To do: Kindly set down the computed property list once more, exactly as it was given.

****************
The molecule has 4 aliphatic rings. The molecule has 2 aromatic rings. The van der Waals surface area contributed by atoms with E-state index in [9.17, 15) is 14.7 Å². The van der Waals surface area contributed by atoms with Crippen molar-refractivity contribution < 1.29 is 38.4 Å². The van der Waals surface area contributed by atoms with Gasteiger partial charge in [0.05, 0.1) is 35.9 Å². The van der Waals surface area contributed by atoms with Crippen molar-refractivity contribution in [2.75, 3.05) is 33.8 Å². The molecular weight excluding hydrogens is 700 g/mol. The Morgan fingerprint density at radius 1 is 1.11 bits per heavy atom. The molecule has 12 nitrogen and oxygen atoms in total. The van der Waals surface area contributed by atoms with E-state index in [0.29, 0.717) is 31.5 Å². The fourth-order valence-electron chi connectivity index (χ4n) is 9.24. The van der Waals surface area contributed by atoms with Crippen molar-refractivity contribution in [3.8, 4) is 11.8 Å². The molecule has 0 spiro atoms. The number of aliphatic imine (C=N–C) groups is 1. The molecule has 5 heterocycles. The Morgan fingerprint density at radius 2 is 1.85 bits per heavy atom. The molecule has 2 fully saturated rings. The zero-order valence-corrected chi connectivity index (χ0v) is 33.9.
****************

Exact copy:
The molecule has 4 aliphatic rings. The molecule has 2 aromatic rings. The van der Waals surface area contributed by atoms with E-state index in [9.17, 15) is 14.7 Å². The van der Waals surface area contributed by atoms with Crippen molar-refractivity contribution < 1.29 is 38.4 Å². The van der Waals surface area contributed by atoms with Gasteiger partial charge in [0.05, 0.1) is 35.9 Å². The van der Waals surface area contributed by atoms with Crippen molar-refractivity contribution in [2.75, 3.05) is 33.8 Å². The molecular weight excluding hydrogens is 700 g/mol. The Morgan fingerprint density at radius 1 is 1.11 bits per heavy atom. The molecule has 12 nitrogen and oxygen atoms in total. The van der Waals surface area contributed by atoms with E-state index in [0.29, 0.717) is 31.5 Å². The fourth-order valence-electron chi connectivity index (χ4n) is 9.24. The van der Waals surface area contributed by atoms with Crippen molar-refractivity contribution in [3.8, 4) is 11.8 Å². The molecule has 0 spiro atoms. The number of aliphatic imine (C=N–C) groups is 1. The molecule has 5 heterocycles. The Morgan fingerprint density at radius 2 is 1.85 bits per heavy atom. The molecule has 2 fully saturated rings. The zero-order valence-corrected chi connectivity index (χ0v) is 33.9.